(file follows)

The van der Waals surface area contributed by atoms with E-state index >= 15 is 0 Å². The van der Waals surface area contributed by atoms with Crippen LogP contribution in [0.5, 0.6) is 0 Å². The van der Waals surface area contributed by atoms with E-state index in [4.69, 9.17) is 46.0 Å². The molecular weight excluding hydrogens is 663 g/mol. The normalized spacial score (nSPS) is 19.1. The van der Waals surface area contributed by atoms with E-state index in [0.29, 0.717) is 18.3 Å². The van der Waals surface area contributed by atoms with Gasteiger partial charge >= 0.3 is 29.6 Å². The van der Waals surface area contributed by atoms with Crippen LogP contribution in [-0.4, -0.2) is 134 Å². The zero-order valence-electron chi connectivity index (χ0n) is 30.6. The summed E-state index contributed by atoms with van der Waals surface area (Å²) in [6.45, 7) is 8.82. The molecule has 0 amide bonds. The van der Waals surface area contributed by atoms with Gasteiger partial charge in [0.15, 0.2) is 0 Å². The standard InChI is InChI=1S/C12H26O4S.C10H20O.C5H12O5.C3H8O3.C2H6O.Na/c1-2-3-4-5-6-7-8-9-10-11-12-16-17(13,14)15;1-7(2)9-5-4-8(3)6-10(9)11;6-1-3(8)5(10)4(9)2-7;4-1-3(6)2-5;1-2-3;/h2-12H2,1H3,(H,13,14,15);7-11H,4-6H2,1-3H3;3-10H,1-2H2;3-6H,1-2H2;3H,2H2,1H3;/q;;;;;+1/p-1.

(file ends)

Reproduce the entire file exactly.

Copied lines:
The van der Waals surface area contributed by atoms with E-state index >= 15 is 0 Å². The van der Waals surface area contributed by atoms with Crippen LogP contribution in [0.5, 0.6) is 0 Å². The van der Waals surface area contributed by atoms with E-state index in [4.69, 9.17) is 46.0 Å². The molecular weight excluding hydrogens is 663 g/mol. The normalized spacial score (nSPS) is 19.1. The van der Waals surface area contributed by atoms with E-state index in [0.29, 0.717) is 18.3 Å². The van der Waals surface area contributed by atoms with Gasteiger partial charge >= 0.3 is 29.6 Å². The van der Waals surface area contributed by atoms with Crippen LogP contribution in [-0.4, -0.2) is 134 Å². The zero-order valence-electron chi connectivity index (χ0n) is 30.6. The summed E-state index contributed by atoms with van der Waals surface area (Å²) in [6.45, 7) is 8.82. The molecule has 0 amide bonds. The van der Waals surface area contributed by atoms with Gasteiger partial charge in [0.15, 0.2) is 0 Å². The standard InChI is InChI=1S/C12H26O4S.C10H20O.C5H12O5.C3H8O3.C2H6O.Na/c1-2-3-4-5-6-7-8-9-10-11-12-16-17(13,14)15;1-7(2)9-5-4-8(3)6-10(9)11;6-1-3(8)5(10)4(9)2-7;4-1-3(6)2-5;1-2-3;/h2-12H2,1H3,(H,13,14,15);7-11H,4-6H2,1-3H3;3-10H,1-2H2;3-6H,1-2H2;3H,2H2,1H3;/q;;;;;+1/p-1.